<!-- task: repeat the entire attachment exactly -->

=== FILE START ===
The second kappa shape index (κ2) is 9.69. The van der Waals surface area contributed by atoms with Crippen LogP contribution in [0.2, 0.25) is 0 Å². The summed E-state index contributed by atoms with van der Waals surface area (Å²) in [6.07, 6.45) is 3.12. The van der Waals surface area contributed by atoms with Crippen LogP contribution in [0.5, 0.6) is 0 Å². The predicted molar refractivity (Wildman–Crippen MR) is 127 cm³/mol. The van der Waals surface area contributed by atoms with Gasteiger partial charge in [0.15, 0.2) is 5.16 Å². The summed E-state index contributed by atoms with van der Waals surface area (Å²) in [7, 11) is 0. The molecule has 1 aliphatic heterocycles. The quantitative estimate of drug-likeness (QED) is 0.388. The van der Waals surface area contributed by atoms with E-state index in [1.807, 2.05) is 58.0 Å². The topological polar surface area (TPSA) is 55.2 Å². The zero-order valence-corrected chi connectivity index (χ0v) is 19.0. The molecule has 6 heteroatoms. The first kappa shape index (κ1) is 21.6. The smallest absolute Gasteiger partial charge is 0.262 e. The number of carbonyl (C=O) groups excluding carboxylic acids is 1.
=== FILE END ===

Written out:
The second kappa shape index (κ2) is 9.69. The van der Waals surface area contributed by atoms with Crippen LogP contribution in [0.2, 0.25) is 0 Å². The summed E-state index contributed by atoms with van der Waals surface area (Å²) in [6.07, 6.45) is 3.12. The van der Waals surface area contributed by atoms with Crippen LogP contribution in [0.5, 0.6) is 0 Å². The predicted molar refractivity (Wildman–Crippen MR) is 127 cm³/mol. The van der Waals surface area contributed by atoms with Gasteiger partial charge in [0.15, 0.2) is 5.16 Å². The summed E-state index contributed by atoms with van der Waals surface area (Å²) in [7, 11) is 0. The molecule has 1 aliphatic heterocycles. The quantitative estimate of drug-likeness (QED) is 0.388. The van der Waals surface area contributed by atoms with E-state index in [1.807, 2.05) is 58.0 Å². The topological polar surface area (TPSA) is 55.2 Å². The zero-order valence-corrected chi connectivity index (χ0v) is 19.0. The molecule has 6 heteroatoms. The first kappa shape index (κ1) is 21.6. The smallest absolute Gasteiger partial charge is 0.262 e. The number of carbonyl (C=O) groups excluding carboxylic acids is 1.